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    If my opening post did not make that clear, then apologies. yes, the original 32 bit license will be staying with the original machine. All I was wanting to know is would there be any issues with switching the OS between 32 bit and 64 bit? The answers I have received says no it wont be an issue and I'm thankful for that.

    one question though - what does Microsoft use to tie the OEM license to one particular machine? Is it the mainboard or the entire config? The reason I ask is that I may consider upgrading the CPU in the new machine and so I need to know if buying an OEM version of Win7 would cause issues or whether I need to obtain a retail copy which can be transferred from machine to machine (or so I believe.
     
  8. LordLuciendar

    LordLuciendar meh.

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    Probably not a good idea to advertise that you are pirating the software on a technicality...

    As for the OP:
    Microsoft uses the motherboard (technically the motherboard CPU socket) to license an OEM product, everything else can be changed while staying legal, though you may have to reactivate the system. When buying a license as an enthusiast it's simple, if you are going to replace the motherboard in the lifetime of the computer, get a retail license, if not, OEM is fine.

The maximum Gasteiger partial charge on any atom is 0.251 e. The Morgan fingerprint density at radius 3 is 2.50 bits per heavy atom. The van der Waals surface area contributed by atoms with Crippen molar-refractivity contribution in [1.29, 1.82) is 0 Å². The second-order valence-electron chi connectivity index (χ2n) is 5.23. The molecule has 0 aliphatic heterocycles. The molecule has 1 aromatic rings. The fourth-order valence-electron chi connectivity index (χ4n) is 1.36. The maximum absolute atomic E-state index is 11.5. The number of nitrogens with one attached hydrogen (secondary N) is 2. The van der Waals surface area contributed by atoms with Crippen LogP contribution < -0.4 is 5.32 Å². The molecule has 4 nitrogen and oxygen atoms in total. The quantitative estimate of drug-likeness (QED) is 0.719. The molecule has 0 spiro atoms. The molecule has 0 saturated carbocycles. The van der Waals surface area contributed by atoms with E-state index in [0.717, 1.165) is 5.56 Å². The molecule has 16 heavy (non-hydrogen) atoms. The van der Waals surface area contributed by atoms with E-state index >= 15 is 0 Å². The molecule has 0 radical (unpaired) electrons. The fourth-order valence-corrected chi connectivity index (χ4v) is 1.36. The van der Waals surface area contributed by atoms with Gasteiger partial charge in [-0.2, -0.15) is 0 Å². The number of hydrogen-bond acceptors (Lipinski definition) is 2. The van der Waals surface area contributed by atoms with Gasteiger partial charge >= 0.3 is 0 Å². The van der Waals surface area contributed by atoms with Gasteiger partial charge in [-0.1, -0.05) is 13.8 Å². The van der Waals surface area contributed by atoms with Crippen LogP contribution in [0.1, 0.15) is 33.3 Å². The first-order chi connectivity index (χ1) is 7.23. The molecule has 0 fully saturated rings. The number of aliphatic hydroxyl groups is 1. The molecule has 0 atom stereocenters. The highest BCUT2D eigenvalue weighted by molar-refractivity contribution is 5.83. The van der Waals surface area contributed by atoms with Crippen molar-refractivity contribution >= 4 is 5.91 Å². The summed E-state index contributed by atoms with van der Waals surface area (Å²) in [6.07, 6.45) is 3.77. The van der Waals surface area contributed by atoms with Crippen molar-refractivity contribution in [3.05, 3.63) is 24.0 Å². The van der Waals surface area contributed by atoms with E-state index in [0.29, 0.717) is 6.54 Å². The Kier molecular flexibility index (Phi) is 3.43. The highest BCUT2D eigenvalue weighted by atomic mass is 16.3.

As adam_bagpuss stated, your OEM license of Windows 7 is valid for both 32 bit and 64 bit architectures of whatever edition you have (Home Premium, Professional, Ultimate). A word of warning though, if you are using a retail disk to reformat the computer to 64 bit architecture you may have issues with activation of your license. I believe (though I haven't tried this myself) that if you skip entering the license key when prompted during installation, then enter your product key once in Windows and activate, that it will work.
     
  9. dadoftriplets

    dadoftriplets What's a Dremel?

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    Thank you to all that have replied. I don't plan on changing the board (skt1155 z68 board) only the CPU/HSF in the lifetime of this pc. In which case, I'll just pick up an oem of win7 64 bit which will then reformat both of my pc's (and I'll be adding ram into both as well to get around the rule of having to buy hardware with an oem OS - silly rule if you ask me!!

    Anybody know where the cheapest place is for an OEM copy of Win7HP 64bit and the Retail edition?
     
    Last edited: 9 Mar 2012
  10. RichCreedy

    RichCreedy Hey What Who

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    just to be clear, if you want to be legal, you cant buy oem for a machine that you will be owning yourself, as one of the requirements of the oem license is to sell the completed machine to an unrelated third party.